Category Archives: Places

24 hours in the Maldives

It’s been a long time since I wrote a blog. Since the last entry we have been to the UK a couple of times, spent a couple of months in Bangkok, a couple of weeks in Japan, and another couple of months in Yangon before moving back to Sri Lanka, where we’ve been for nearly eight months now. Part of the arrangement at the moment is a visa run every 30 days. And until this last one I have avoided the Maldives, despite being a short flight at around one hour from Colombo. I suppose I felt that nearby cities such as KL, Bangkok, Chennai, would be better for such fleeting visits. Yet I was wrong – and had a thoroughly enjoyable 24 hours in the Maldives.

From the first time I came to Sri Lanka five and a half years ago I’ve been curious to visit Male’, the tiny Maldivian capital. I remember Male’ rising from the Indian Ocean across the strait from the airport, hazy in the evening dusk, as we waiting on the tarmac to pick up passengers. I didn’t stay in the city but in one of the small guesthouses on reclaimed Hulhumale’, linked by road to the airport island. It was built just over a decade ago to ease housing issues and provide more space, with wide streets, a beautiful beach, an obvious plan, but with little discernable soul.

The ferry to Male’ took about 15 minutes, skirting around the airport on its way to the capital. Intense blue, everywhere. And flat: the perpendicular of sea and sky broken by small atolls of green, enormous boats, then Male’ with its low to medium-height buildings of banks and corporate head-quarters, clad in glass reflecting the sun or painted in different pastel colours, squeezing onto the little available land. It really does look like it grows out of the sea.

It’s a lovely thing, having several hours with nothing to do in a new place. I wandered from the Hulhumale’ ferry terminal at the northeast to Villimale’ ferry terminal at the southwest. From one corner of the capital to the other; just over a mile. Male’ is compact, frenetic, made up of thin streets that crisscross the island. Moving from northeast to southwest the buildings become lower rise, with fewer shops, fewer mopeds. There is a surprising amount of greenery. And you’re never far from a glimpse of that perpendicular. All of Male’’s roads are brick not tarmac which gives an unusual, appealing, streetscape.

Villimale’, two miles from the capital on the nearest atoll, yet a world away. Motorised vehicles are banned and the locals get around on foot, bicycle, electric moped or golf buggy. So it is quite, amazingly quiet. Along the promenade from the terminal the beach begins and, true to the Maldives, it is palm-fronded, azure and golden. From the palms hang individual hammock chairs that sway in the breeze. From what I can gather the locals spend their days asleep in these, not a bad way to spend a day. I join them, conscious, however, that I must return to the airport in a few hours.

 

Into Shan State

Into the setting sun

The sun sets over Tangalle bay
The sun sets over Tangalle bay

To all our wonderful friends in Sri Lanka, thank you for making our time here so special.

Good bye Sri Lanka, it’s been a hell of a ride and we’re gonna miss you.

Life in the east…

For several months we’ve been living on and off in Batticaloa, a beautiful Tamil fishing town on Sri Lanka’s east coast. I’m helping a project in Ampara with PCA that’s supporting local people from Tamil, Muslim and Sinhala communities get better access to local government services.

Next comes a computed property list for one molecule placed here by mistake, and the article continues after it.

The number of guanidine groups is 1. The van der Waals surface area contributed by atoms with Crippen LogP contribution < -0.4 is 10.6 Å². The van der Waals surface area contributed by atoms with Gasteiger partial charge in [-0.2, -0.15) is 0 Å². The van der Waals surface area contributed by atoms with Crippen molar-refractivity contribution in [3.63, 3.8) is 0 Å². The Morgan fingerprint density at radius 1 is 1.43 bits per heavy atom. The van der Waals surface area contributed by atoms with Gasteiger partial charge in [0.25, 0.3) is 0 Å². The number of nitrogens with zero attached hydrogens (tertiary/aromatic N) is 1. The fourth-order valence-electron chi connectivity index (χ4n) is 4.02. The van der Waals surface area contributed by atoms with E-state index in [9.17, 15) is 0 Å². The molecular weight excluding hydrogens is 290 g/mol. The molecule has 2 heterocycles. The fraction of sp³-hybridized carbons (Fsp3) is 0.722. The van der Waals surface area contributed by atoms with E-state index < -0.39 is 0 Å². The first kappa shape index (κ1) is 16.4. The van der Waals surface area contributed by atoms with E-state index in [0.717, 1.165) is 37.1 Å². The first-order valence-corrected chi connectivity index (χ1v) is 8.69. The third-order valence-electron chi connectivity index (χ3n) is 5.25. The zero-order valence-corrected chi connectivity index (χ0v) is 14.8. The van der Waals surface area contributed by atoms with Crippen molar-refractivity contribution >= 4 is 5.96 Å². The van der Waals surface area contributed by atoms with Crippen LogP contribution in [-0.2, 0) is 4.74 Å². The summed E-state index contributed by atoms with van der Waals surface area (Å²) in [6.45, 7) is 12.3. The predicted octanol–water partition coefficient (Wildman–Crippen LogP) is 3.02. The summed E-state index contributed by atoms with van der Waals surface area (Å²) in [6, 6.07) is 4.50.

Batticaloa is a breathtakingly beautiful place. It seems to be surrounded on all sides by water – the sea to the east and various lagoons elsewhere – and has sunsets that turn the sky red and gold. I first visited the region nearly two years ago and was struck then by how idyllic the place is.

Initially I was homeless in the east, and spent my time living out of small, local guesthouses. The pick was a homestay north of Batticaloa, just off Kalkudah beach. When Katherine came to visit from Colombo we’d borrow old Singer bicycles, rusted by age and sea air, and cycle along the hardened area of sand that’s just beyond the breakers. The ruts from the tires eventually disappeared with the incoming tide.

The east coast of Sri Lanka is for the most part undeveloped. I speak little Tamil, but learnt that place names ending in ‘kudah’ (Kalkudah, Passikudah, Punikudah, etc) signify a calm and shaded bay. These are the sort that curve in a golden crescent, dotted with small and colourful fishing boats, where sea eagles hover on the warm currents above.

We’ve started living in a house on the edge of Batticaloa lagoon. Various volunteers have lived there over the last couple of years. The rainy season has not yet hit the region, and the days remain hot and dry, regularly pushing 34 degrees. Yesterday we cycled along the water’s edge to the sea, to an empty beach about 3 kilometres north. I was hoping to swim, but a fluther of jellyfish washed up in the shallows changed my mind.

We were treated to a night in the fabulous Kandalama hotel recently. The kilometre long, seven story building sits majestically in a forest overlooking Kandalama tank and Sigiriya rock beyond. All manner of tropical foliage sprouts and cascades from its louvers and crevices, so that it becomes fairly indistinguishable from the surrounding habitat. It is a testament to the genius of Bawa that this neo-brutal block is now a part of nature.